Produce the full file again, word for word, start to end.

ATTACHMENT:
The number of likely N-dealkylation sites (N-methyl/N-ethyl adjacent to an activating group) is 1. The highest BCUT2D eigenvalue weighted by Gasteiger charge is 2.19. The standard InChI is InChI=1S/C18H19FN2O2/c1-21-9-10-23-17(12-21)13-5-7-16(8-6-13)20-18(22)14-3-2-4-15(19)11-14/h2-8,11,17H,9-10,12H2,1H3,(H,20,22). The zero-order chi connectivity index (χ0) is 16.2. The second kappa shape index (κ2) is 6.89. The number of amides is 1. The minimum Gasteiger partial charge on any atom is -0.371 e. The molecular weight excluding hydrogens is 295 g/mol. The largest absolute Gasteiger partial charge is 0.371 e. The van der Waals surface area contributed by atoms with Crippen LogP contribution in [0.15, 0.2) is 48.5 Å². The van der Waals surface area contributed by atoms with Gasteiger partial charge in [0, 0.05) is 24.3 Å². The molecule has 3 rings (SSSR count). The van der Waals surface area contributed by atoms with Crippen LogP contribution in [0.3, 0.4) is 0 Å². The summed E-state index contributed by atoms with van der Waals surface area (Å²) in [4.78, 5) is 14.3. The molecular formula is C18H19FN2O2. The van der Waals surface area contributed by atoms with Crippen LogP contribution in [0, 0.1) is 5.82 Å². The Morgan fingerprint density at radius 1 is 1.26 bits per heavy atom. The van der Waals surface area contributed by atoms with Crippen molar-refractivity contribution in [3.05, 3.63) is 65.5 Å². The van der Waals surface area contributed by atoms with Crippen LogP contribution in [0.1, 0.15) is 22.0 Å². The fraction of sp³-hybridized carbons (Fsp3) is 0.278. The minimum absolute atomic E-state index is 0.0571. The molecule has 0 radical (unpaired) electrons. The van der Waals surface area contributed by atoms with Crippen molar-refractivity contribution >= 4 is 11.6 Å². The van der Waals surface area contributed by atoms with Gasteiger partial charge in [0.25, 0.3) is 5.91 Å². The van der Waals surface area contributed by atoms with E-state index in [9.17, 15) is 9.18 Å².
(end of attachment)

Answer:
The number of likely N-dealkylation sites (N-methyl/N-ethyl adjacent to an activating group) is 1. The highest BCUT2D eigenvalue weighted by Gasteiger charge is 2.19. The standard InChI is InChI=1S/C18H19FN2O2/c1-21-9-10-23-17(12-21)13-5-7-16(8-6-13)20-18(22)14-3-2-4-15(19)11-14/h2-8,11,17H,9-10,12H2,1H3,(H,20,22). The zero-order chi connectivity index (χ0) is 16.2. The second kappa shape index (κ2) is 6.89. The number of amides is 1. The minimum Gasteiger partial charge on any atom is -0.371 e. The molecular weight excluding hydrogens is 295 g/mol. The largest absolute Gasteiger partial charge is 0.371 e. The van der Waals surface area contributed by atoms with Crippen LogP contribution in [0.15, 0.2) is 48.5 Å². The van der Waals surface area contributed by atoms with Gasteiger partial charge in [0, 0.05) is 24.3 Å². The molecule has 3 rings (SSSR count). The van der Waals surface area contributed by atoms with Crippen LogP contribution in [0.3, 0.4) is 0 Å². The summed E-state index contributed by atoms with van der Waals surface area (Å²) in [4.78, 5) is 14.3. The molecular formula is C18H19FN2O2. The van der Waals surface area contributed by atoms with Crippen LogP contribution in [0, 0.1) is 5.82 Å². The Morgan fingerprint density at radius 1 is 1.26 bits per heavy atom. The van der Waals surface area contributed by atoms with Crippen molar-refractivity contribution in [3.05, 3.63) is 65.5 Å². The van der Waals surface area contributed by atoms with Crippen LogP contribution in [0.1, 0.15) is 22.0 Å². The fraction of sp³-hybridized carbons (Fsp3) is 0.278. The minimum absolute atomic E-state index is 0.0571. The molecule has 0 radical (unpaired) electrons. The van der Waals surface area contributed by atoms with Crippen molar-refractivity contribution >= 4 is 11.6 Å². The van der Waals surface area contributed by atoms with Gasteiger partial charge in [0.25, 0.3) is 5.91 Å². The van der Waals surface area contributed by atoms with E-state index in [9.17, 15) is 9.18 Å².